We enjoyed our time in Tucson, especially the Tucson Mountain Park. The city of Tucson set aside about 20,000 acres for the park and the National Park Service added about the same when it created the Saguaro National Park adjacent to it. Early the first morning, we joined a guided walk hosted by a park volunteer. He taught us the names of the different plants we were seeing and how they have adapted to this harsh environment. It really opened our minds to understand this beautiful forest we were experiencing. The next day, we hiked the six mile Brown Mountain Trail. It gave us great views of the Sonoran desert. I was surprised to find lichen growing in the desert. I have always thought of lichen as an alpine plant, yet here was a species thriving in the desert.
|Colorful lichen on the rocks of Brown Mountain, Tucson Mountain Park|
|Our campsite at Tucson Mountain Park|
|Sarah, Mom and Aunt Arlene at Fountain of the Sun|
|Harley and Sarah in the lapidary studio|
Another bonus for us in the Phoenix area was the ability to visit with my old friend, Bob. Bob's son Christopher, with his wife Stacy and their three adorable sons, live in Scottsdale. It happened that Bob and his wife, Christine, were in town to visit the kids and grand kids. Sarah and I spent an enjoyable afternoon with our old friends.
|Grandpa, Bob, giving drum lessons.|
The planes and exhibits were well worth the effort to see. I enjoyed having the opportunity to see two of the most important planes in history, the B17, Flying Fortress and to see a fully restored P-47B. These two planes rang the death bell for Germany's Luftwaffe.
|Mom wandering around the Air Museum|
|At the Japanese Friendship Garden.|
|The morning of the Phoenix "blizzard' at Organ Pipe National Monument|
|Organ Pipe National Monument|
|Double Stone Arches at Organ Pipe National Monument|
|Organ Pipe National Monument near Diablo Canyon|
This 4.4 mile round trip hike is over gently rolling hills that give great vistas to the south and the town of Sonoyta, Mexico which is just a few miles away.
From Organ Pipe Cactus National Monument we headed for Yuma. I wanted to visit Yuma, but thought it was just a bit "out of the way" for this trip. But, Sarah found out that some colleagues/friends were attending a conference there. So, we made the detour. I was astounded at the number of RV resorts in the Yuma area. We arrived at the Mesa Verde RV park after the office closed, but there was a list of available transient sites posted in the office lobby. We took one that was on a corner lot to give us a little more room (like most RV resorts, there is very little space between the permanent mobile homes). We learned the next morning, that we would have to move because the space we were in was reserved for the coming week.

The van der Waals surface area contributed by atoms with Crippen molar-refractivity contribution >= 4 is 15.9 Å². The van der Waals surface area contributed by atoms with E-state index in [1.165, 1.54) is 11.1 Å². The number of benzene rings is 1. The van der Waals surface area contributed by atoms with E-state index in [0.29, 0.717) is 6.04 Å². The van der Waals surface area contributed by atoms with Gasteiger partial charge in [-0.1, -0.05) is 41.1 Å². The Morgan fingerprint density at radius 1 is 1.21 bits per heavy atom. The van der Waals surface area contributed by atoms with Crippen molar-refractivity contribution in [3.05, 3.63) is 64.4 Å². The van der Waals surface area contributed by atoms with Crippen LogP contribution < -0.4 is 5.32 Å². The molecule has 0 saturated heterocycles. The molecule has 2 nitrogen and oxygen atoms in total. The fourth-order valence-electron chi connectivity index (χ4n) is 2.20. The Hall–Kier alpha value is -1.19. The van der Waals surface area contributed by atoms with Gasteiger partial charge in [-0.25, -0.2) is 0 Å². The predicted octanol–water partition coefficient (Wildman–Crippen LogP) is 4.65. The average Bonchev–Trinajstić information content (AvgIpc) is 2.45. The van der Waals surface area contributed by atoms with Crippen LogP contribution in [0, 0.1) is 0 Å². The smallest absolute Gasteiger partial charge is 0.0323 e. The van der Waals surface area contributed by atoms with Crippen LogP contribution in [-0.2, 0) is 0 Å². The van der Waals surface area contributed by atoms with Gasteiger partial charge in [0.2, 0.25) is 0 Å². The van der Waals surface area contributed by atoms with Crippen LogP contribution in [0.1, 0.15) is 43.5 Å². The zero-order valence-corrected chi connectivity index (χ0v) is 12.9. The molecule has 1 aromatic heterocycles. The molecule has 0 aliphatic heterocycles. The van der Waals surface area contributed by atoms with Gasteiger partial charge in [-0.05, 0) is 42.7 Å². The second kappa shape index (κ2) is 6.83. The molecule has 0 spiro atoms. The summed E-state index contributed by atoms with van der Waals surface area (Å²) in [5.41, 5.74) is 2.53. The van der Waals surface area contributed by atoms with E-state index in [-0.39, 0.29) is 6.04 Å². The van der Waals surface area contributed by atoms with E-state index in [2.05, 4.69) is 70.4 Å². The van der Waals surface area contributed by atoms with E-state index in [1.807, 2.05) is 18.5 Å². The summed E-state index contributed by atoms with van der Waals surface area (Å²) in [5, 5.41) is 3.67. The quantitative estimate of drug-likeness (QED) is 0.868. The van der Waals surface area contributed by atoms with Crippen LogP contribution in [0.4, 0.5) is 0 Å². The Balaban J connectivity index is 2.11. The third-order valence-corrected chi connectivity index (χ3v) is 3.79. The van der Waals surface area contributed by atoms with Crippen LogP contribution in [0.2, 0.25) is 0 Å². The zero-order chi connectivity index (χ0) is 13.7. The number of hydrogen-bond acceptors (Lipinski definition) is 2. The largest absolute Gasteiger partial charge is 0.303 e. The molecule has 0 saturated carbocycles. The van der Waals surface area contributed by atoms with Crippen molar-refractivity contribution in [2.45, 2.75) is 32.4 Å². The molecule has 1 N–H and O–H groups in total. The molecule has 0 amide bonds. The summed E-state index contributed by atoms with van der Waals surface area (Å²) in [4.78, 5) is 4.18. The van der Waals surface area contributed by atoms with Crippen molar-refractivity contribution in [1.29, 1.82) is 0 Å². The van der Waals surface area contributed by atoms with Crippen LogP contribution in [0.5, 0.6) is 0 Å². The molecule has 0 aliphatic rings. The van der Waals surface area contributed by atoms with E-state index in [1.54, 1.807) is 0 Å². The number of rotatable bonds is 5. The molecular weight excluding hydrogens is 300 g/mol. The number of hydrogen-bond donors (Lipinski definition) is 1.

While Sarah attended the conference my mom and I toured the Territorial Prison at Yuma. We arrived just as a guided tour was starting. We learned about advanced attitudes of incarceration that were developed here, such as a prison library and hospital. There were no cells to hold the first prisoners sent to the Yuma Territorial Prison, they had to dig into the hillside to make the cells that would incarcerate them. We got a taste of what conditions must have been like for the prisoners. While the day was cool and breezy, the bright sun made the temperature within the enclosed compound very warm. The heat on a hot desert day must have been unbearable.
|Prison cells and courtyard at Yuma Territorial Prison|
But John Mellenkamp did a fine job with his cover: http://www.youtube.com/results?search_query=john+mellencamp+doremi&oq=joh&gs_l=youtube-reduced.1.0.35i39l2j0l2.45617.46040.0.479188.8.131.52.0.0.0.74.184.108.40.206...0.0...1ac.1.Ar1VW9ElZQ4
|Coast to Coast Bridge is behind the darker railroad bridge in the foreground|
We hoped to boondock in the Sonoran Desert National Monument on our way back to Phoenix. But, all the side roads were closed. This forced us to return to the Phoenix metro area. A call to Lost Dutchman State Park in Apache Junction, just outside Phoenix, informed us that there were a few spots left in the "over flow" area and they were first come, first served. Fortunately, we arrived early enough to secure site no.94. It was perfect. Our backyard had an unobstructed view of the Superstition Mountains. From our camp site, we drove east into the mountains and canyons. We were amazed by the geological formations as well as the lichen that covered the rocks. Sarah and I have decided that we must study geology to gain an appreciation for what we are seeing.
|Our campsite at Lost Dutchman State Park, AZ|
|Moonrise at Lost Dutchman State Park|
|Fish Creek Canyon|
|Sarah on the edge of Fish Creek Canyon|
We returned to Monte Vista where I left Sarah while my mother and I flew back to Massachusetts.
Stay tuned, more to come.